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Career Planning for Software Testing Interviews

Preparing for your next software testing interview requires preparation throughout your career. Here are some tips to help you take the long view.

As software testers, it is our responsibility to apply various techniques and methods to an application as we work on the different stages of a project lifecycle. The more experience and understanding we have, will be when the time comes to apply for other roles in the software testing industry.

Career Planning for Software Testing Interviews

Getting Started with the CV

Let’s start with the CV first. It should be immaculate at every level because it is the only marketing tool that will be used to sell your skills as you apply to be called for an interview. It is also a good idea to amend your CV to highlight particular skills and experience according to the job description, as this can help you further in getting a call for an interview.

Understand the Job Requirements

When you find a software tester job post that catches your attention, read it carefully to assess if you would be a good fit and to see if it matches your skills and experience. Make sure you know if it calls for manual testing, automation testing, or both so you can be more focused in your preparation.

Concepts

During the interview, you are likely to be asked about testing concepts, especially manual testing and the associated methodologies, so a good approach is to brush up on your understanding ahead of time. It is also essential to know – along with having a practical example to call on – which techniques, methods, or concepts are used at which stages of the Software Development Lifecycle (SDLC).

Not all testing concepts will apply to our own work or domain, and only a few of them will be related to our professional experience, but it is recommended to have some knowledge of all practices in software testing to help you to answer interview questions. It’s a professional necessity to keep yourself updated on developments happening in our industry so you can keep yourself ahead of the game. Also, knowledge you gain outside your working life can be useful in helping you answer unexpected questions. What if the interviewer asks a question about ETL testing on which you never worked? Having a basic understanding of the concepts will give you the edge and show that you are capable of working in other domains.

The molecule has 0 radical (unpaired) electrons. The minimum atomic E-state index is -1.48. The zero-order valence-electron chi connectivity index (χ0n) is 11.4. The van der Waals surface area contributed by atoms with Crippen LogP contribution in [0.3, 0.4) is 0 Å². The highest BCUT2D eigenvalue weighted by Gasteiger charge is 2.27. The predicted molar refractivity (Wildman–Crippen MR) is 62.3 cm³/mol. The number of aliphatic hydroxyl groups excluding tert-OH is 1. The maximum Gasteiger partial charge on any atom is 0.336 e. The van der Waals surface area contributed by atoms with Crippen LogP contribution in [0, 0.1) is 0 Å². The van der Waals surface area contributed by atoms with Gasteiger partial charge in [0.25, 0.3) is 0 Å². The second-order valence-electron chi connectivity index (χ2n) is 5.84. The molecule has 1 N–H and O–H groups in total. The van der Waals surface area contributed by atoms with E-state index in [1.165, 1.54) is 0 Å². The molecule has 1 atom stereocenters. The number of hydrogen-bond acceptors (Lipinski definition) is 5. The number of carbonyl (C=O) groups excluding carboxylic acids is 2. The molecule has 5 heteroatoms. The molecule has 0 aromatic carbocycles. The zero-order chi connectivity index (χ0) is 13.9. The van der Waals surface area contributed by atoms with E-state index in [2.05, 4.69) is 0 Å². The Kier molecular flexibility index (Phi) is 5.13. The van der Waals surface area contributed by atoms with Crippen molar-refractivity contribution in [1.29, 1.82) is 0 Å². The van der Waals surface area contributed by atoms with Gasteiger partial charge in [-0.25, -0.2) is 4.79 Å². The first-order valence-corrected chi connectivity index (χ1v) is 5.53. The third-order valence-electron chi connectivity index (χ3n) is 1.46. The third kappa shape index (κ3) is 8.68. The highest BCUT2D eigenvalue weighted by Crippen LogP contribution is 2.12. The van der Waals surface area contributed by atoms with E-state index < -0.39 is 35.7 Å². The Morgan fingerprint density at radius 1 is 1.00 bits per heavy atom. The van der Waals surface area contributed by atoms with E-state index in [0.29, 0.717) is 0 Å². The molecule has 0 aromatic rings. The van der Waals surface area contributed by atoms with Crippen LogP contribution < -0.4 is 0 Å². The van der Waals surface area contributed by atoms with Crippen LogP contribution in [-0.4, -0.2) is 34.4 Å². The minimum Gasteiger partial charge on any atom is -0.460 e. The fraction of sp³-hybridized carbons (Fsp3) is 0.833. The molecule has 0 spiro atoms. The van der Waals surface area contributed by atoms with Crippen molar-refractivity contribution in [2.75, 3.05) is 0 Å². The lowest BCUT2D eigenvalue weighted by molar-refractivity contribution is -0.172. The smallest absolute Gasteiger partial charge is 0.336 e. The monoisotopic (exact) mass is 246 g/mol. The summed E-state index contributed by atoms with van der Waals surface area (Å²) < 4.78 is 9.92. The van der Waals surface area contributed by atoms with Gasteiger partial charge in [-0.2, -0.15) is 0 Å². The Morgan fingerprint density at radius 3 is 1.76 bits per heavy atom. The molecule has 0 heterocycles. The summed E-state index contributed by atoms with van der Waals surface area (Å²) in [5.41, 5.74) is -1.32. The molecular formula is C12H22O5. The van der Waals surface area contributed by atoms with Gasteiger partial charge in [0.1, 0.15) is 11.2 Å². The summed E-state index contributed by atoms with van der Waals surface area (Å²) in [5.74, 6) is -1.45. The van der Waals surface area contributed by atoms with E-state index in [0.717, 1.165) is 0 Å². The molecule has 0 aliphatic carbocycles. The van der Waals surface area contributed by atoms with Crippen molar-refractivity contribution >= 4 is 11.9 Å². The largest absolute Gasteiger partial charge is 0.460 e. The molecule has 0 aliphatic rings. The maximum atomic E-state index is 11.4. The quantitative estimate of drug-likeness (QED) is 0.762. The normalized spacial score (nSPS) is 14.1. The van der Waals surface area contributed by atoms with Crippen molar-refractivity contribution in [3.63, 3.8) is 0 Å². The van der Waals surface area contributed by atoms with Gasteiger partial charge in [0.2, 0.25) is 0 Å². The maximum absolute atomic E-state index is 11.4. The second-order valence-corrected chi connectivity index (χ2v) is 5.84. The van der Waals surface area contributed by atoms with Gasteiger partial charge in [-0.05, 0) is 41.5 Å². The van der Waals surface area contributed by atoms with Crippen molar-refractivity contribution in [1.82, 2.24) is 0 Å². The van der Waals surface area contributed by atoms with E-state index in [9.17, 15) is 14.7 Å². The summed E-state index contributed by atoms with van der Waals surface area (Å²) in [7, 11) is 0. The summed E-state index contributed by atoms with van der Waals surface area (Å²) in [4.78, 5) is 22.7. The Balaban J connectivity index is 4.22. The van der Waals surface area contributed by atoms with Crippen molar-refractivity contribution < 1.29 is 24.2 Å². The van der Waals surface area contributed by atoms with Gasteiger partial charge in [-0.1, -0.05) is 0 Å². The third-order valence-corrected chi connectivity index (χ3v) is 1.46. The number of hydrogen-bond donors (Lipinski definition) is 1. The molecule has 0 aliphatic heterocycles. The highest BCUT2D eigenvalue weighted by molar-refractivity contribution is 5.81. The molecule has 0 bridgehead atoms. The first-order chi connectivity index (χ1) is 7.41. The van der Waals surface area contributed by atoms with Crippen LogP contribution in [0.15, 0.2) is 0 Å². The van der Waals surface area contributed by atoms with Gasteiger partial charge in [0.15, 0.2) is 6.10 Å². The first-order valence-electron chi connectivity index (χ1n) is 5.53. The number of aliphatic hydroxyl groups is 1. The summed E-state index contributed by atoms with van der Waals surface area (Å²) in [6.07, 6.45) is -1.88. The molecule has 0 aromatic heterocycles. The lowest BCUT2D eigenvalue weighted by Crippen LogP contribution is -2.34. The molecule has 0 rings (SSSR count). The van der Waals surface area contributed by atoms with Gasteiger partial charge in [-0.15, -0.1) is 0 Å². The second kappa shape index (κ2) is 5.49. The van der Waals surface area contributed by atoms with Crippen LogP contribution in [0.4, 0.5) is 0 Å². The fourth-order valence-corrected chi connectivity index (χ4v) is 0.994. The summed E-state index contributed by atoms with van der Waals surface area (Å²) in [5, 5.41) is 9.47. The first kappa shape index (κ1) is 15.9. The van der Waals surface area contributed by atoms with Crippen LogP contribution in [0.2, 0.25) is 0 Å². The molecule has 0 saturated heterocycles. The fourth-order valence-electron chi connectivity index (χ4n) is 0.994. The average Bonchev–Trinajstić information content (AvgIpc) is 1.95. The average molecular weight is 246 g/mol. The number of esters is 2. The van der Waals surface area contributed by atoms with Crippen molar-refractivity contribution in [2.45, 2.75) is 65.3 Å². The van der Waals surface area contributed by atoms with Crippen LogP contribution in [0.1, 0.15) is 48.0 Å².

Thinking Differently

A characteristic trait of a tester is that they think out of the box as they are working with a sense of mission to achieve the objectives. This means that software tester should not follow the traditional methods all the time. They need to try new things, such as automate their test cases, try to simulate the end-user environment, and explore the application with the aim of breaking it. The more insight you gain while testing the applications, the more you can answer the questions in depth.

Skills Upgrading

The complex nature of applications and the rapid advances in tools and technologies demand new skills other than just testing. It is a value-added advantage for a tester if they have hands-on skills in writing SQL queries and know about database concepts. Among other skills, it is good to have an understanding and practice of scripting language to perform automation testing.

Many organizations prefer candidates who have value-added skills to perform end-to-end testing by not only doing UI checks, but to check too for databases to verify the internal workings of the application under test.

Analytical Skills

Being able to analyze is useful within the interview process. The interviewer will try to learn if a candidate is capable enough to find the root cause of a problem, or to gauge how competent they might be in handling a situation if it arises. Try to prepare well for the analytical part of the interview because interviewers can learn a lot about how a candidate could fit into the team by how they respond to this section of the interview.

Conclusion

It is important to note that your CV should match your personality. Interviewers regularly ask questions based on the content of your CV. Do not claim to have worked in an area where you have not because it will damage the impression you are trying to make, and it can hurt your chances of being selected. Also, do not assume that the interviewer has a QA background, because you can be interviewed by perhaps a developer, team lead, or project manager. If you do not know the answer to a question, be honest in how you respond.

Author

Ali Imam

Ali is a software quality engineer having experience with eCommerce, social networking, and healthcare domains under his belt.

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